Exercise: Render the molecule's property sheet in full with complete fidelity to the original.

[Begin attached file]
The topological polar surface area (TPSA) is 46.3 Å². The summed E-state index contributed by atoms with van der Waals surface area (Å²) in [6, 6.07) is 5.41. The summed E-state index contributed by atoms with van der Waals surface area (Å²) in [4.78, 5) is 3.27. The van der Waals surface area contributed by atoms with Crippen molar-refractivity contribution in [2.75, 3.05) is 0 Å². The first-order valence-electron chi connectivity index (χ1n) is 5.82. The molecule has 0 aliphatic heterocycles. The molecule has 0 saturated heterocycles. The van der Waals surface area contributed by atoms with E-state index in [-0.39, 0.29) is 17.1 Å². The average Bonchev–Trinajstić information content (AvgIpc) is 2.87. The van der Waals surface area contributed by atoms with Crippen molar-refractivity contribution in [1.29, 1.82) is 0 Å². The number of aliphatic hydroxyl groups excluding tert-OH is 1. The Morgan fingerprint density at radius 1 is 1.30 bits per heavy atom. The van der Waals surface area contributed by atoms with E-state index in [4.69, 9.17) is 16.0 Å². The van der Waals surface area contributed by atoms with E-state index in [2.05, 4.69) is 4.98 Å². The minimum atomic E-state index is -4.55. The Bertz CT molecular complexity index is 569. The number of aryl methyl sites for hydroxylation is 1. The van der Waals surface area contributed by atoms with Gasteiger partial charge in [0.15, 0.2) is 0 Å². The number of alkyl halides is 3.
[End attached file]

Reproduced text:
The topological polar surface area (TPSA) is 46.3 Å². The summed E-state index contributed by atoms with van der Waals surface area (Å²) in [6, 6.07) is 5.41. The summed E-state index contributed by atoms with van der Waals surface area (Å²) in [4.78, 5) is 3.27. The van der Waals surface area contributed by atoms with Crippen molar-refractivity contribution in [2.75, 3.05) is 0 Å². The first-order valence-electron chi connectivity index (χ1n) is 5.82. The molecule has 0 aliphatic heterocycles. The molecule has 0 saturated heterocycles. The van der Waals surface area contributed by atoms with E-state index in [-0.39, 0.29) is 17.1 Å². The average Bonchev–Trinajstić information content (AvgIpc) is 2.87. The van der Waals surface area contributed by atoms with Crippen molar-refractivity contribution in [1.29, 1.82) is 0 Å². The number of aliphatic hydroxyl groups excluding tert-OH is 1. The Morgan fingerprint density at radius 1 is 1.30 bits per heavy atom. The van der Waals surface area contributed by atoms with E-state index in [4.69, 9.17) is 16.0 Å². The van der Waals surface area contributed by atoms with E-state index in [2.05, 4.69) is 4.98 Å². The minimum atomic E-state index is -4.55. The Bertz CT molecular complexity index is 569. The number of aryl methyl sites for hydroxylation is 1. The van der Waals surface area contributed by atoms with Gasteiger partial charge in [0.15, 0.2) is 0 Å². The number of alkyl halides is 3.